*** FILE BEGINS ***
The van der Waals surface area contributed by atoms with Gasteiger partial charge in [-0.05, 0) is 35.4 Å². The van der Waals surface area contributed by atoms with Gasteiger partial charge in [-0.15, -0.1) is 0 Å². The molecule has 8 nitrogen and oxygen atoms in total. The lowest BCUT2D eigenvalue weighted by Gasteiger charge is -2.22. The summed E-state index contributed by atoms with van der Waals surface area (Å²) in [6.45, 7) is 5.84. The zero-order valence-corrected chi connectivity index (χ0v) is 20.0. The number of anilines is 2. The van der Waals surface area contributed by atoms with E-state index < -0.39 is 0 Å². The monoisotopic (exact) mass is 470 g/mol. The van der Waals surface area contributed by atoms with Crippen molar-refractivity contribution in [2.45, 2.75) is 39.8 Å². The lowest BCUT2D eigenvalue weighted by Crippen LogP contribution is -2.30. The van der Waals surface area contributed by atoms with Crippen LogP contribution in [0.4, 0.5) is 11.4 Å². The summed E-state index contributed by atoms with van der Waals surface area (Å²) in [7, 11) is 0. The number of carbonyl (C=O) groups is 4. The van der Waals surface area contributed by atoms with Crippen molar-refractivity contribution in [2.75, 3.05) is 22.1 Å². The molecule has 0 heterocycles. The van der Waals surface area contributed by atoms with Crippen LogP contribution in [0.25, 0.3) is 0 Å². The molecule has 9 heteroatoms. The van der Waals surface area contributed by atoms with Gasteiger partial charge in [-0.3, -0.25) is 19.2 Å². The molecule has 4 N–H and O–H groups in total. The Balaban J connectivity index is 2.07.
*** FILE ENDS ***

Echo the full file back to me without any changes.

The van der Waals surface area contributed by atoms with Gasteiger partial charge in [-0.05, 0) is 35.4 Å². The van der Waals surface area contributed by atoms with Gasteiger partial charge in [-0.15, -0.1) is 0 Å². The molecule has 8 nitrogen and oxygen atoms in total. The lowest BCUT2D eigenvalue weighted by Gasteiger charge is -2.22. The summed E-state index contributed by atoms with van der Waals surface area (Å²) in [6.45, 7) is 5.84. The zero-order valence-corrected chi connectivity index (χ0v) is 20.0. The number of anilines is 2. The van der Waals surface area contributed by atoms with E-state index < -0.39 is 0 Å². The monoisotopic (exact) mass is 470 g/mol. The van der Waals surface area contributed by atoms with Crippen molar-refractivity contribution in [2.45, 2.75) is 39.8 Å². The lowest BCUT2D eigenvalue weighted by Crippen LogP contribution is -2.30. The van der Waals surface area contributed by atoms with Crippen LogP contribution in [0.4, 0.5) is 11.4 Å². The summed E-state index contributed by atoms with van der Waals surface area (Å²) in [7, 11) is 0. The number of carbonyl (C=O) groups is 4. The van der Waals surface area contributed by atoms with Crippen molar-refractivity contribution in [2.75, 3.05) is 22.1 Å². The molecule has 0 heterocycles. The van der Waals surface area contributed by atoms with Crippen LogP contribution in [0.25, 0.3) is 0 Å². The molecule has 9 heteroatoms. The van der Waals surface area contributed by atoms with Gasteiger partial charge in [-0.3, -0.25) is 19.2 Å². The molecule has 4 N–H and O–H groups in total. The Balaban J connectivity index is 2.07.